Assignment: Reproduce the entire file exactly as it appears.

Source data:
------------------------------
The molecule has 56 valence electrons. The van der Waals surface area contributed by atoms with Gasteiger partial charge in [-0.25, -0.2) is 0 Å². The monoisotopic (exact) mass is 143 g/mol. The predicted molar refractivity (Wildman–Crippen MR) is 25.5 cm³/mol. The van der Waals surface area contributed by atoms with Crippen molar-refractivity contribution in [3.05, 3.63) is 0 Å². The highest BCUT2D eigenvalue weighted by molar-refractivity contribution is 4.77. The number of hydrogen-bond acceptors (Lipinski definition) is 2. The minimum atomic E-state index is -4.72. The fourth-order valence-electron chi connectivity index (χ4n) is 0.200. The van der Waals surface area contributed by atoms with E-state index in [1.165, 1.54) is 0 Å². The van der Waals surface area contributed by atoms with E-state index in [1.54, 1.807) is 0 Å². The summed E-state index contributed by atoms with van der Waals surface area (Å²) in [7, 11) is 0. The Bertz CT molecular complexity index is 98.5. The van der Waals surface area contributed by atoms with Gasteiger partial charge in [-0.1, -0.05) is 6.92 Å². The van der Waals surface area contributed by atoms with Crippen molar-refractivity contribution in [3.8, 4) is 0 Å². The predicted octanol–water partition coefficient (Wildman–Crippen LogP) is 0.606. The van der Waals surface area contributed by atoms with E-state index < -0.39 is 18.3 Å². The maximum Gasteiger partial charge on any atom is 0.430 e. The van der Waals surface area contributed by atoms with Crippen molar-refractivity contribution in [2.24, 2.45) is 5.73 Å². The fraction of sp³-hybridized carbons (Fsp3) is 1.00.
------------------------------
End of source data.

The molecule has 56 valence electrons. The van der Waals surface area contributed by atoms with Gasteiger partial charge in [-0.25, -0.2) is 0 Å². The monoisotopic (exact) mass is 143 g/mol. The predicted molar refractivity (Wildman–Crippen MR) is 25.5 cm³/mol. The van der Waals surface area contributed by atoms with Crippen molar-refractivity contribution in [3.05, 3.63) is 0 Å². The highest BCUT2D eigenvalue weighted by molar-refractivity contribution is 4.77. The number of hydrogen-bond acceptors (Lipinski definition) is 2. The minimum atomic E-state index is -4.72. The fourth-order valence-electron chi connectivity index (χ4n) is 0.200. The van der Waals surface area contributed by atoms with E-state index in [1.165, 1.54) is 0 Å². The van der Waals surface area contributed by atoms with E-state index in [1.54, 1.807) is 0 Å². The summed E-state index contributed by atoms with van der Waals surface area (Å²) in [7, 11) is 0. The Bertz CT molecular complexity index is 98.5. The van der Waals surface area contributed by atoms with Gasteiger partial charge in [-0.1, -0.05) is 6.92 Å². The van der Waals surface area contributed by atoms with Crippen molar-refractivity contribution in [3.8, 4) is 0 Å². The predicted octanol–water partition coefficient (Wildman–Crippen LogP) is 0.606. The van der Waals surface area contributed by atoms with E-state index < -0.39 is 18.3 Å². The maximum Gasteiger partial charge on any atom is 0.430 e. The van der Waals surface area contributed by atoms with Crippen molar-refractivity contribution in [2.24, 2.45) is 5.73 Å². The fraction of sp³-hybridized carbons (Fsp3) is 1.00.